The Incarnation of Hope Thoughts on Henri Nouwen's, Our Greatest Gift: Meditations on Dying and Caring

Last night I dreamed I was pregnant.  I’ve dreamt it before so I know better than to give it too much heed. After all, most dreams really don’t come true and it’s a good thing or I would be perpetually showing up for exams that I hadn’t studied for and failing out of college.  Still I couldn’t resist the urge to linger over the idea for a few minutes.  I closed my eyes and let my head fall back into the pillow, my mind was quick to create images of muslin blankets and tiny diapers. What a celebration a new baby would be for us and for my daughter whose only sibling is an imaginary friend.  No matter how many times I set my mind on contentment, nay, no matter how content I truly am, I can not help but let hope whisk me off into a world of unrealized dreams. Hope, it seems, is irresistible.

I thought next of my friend who lost her father this year, another whose husband left her, another who miscarried recently. I wondered if they too let their minds wander.  If maybe all of us, in the vulnerable moments of sacred quiet when the lines between truth and fantasy are blurred by sleepy heads, if all of our dreams attempt to overtake us.

This month we read Our Greatest Gift: Meditations on Dying and Caring, in the Liturgy of Life Reading Group.  Henri Nouwen’s gentle questioning got me thinking that perhaps these irrepressible hopes are the very whisper of God to us.  Perhaps they are inescapable because He is all encompassing and in our hopes He speaks to us of His Kingdom.

Christians are fools there is no denying that. We are a people founded in mystery.  Our story begins with a talking snake and climaxes with a virgin giving birth.  We dare to call the undeniable existence of death nothing but a lie.  For us the brutality our last breath is our entryway to eternal glory.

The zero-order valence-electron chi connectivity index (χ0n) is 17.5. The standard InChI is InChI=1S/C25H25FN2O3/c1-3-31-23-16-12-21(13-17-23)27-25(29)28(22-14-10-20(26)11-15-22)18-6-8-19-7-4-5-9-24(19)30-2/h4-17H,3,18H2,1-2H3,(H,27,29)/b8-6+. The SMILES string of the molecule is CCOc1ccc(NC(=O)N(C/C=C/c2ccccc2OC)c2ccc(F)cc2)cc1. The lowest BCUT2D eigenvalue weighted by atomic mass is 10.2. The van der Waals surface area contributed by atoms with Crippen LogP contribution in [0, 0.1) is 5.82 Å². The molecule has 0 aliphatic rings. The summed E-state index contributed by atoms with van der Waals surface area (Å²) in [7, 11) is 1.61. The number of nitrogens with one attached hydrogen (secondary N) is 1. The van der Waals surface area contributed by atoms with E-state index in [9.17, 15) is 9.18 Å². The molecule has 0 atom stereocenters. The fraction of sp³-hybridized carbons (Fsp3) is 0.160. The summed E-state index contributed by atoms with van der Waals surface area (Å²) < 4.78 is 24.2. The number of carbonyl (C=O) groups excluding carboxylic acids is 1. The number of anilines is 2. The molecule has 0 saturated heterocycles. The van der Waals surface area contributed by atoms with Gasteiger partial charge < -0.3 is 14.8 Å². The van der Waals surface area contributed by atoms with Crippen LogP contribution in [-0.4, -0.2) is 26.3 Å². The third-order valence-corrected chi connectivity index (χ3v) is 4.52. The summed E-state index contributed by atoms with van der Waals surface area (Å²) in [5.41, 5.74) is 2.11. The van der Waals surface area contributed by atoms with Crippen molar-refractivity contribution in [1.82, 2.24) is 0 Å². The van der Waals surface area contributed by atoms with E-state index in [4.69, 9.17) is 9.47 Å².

We believe in the Incarnation of Hope.

So when hope rises in our hearts, we should not be ashamed.  We need not bury our longings for our parents to be reconciled in their marriages or for our dead children to come back to us.  The never ending “what if’s” and “if only’s” need not haunt us.  We are called to grieve for the brokenness of the world, indeed we are called to be broken. If you are like me tonight, your head weary on a pillow damp with tears, if it feels like hope is tearing you apart, know at least this, you are not alone and your dreams are not in vain. Out of our bleeding wounds we call forth life. We live for Resurrection.

 

 

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On listening to God and knowing when it’s time to stop asking for more

For all of you who have been praying for us in our infertility struggles I have a story to tell you (before you get too excited  this is not a lead in to a  pregnancy announcement).

 

My one year old daughter was swaddled and snoozing, I was home from work after anther 16 hour day, at my desk, head in my hands, praying the evening prayer service at The Trinity Mission, Exhausted, I was mostly reciting the words trying to get my heart in sync with.

And then the room changed.

 

God was there.  There was no bright light or angels singing but a heaviness descended over me. I was absorbed in peace that felt full and continued to get fuller as I sat.  There was no audible voice but in my heart I heard these words,

 

“I’ll give you a full household. . . but not of your own children.”

 

And that was it.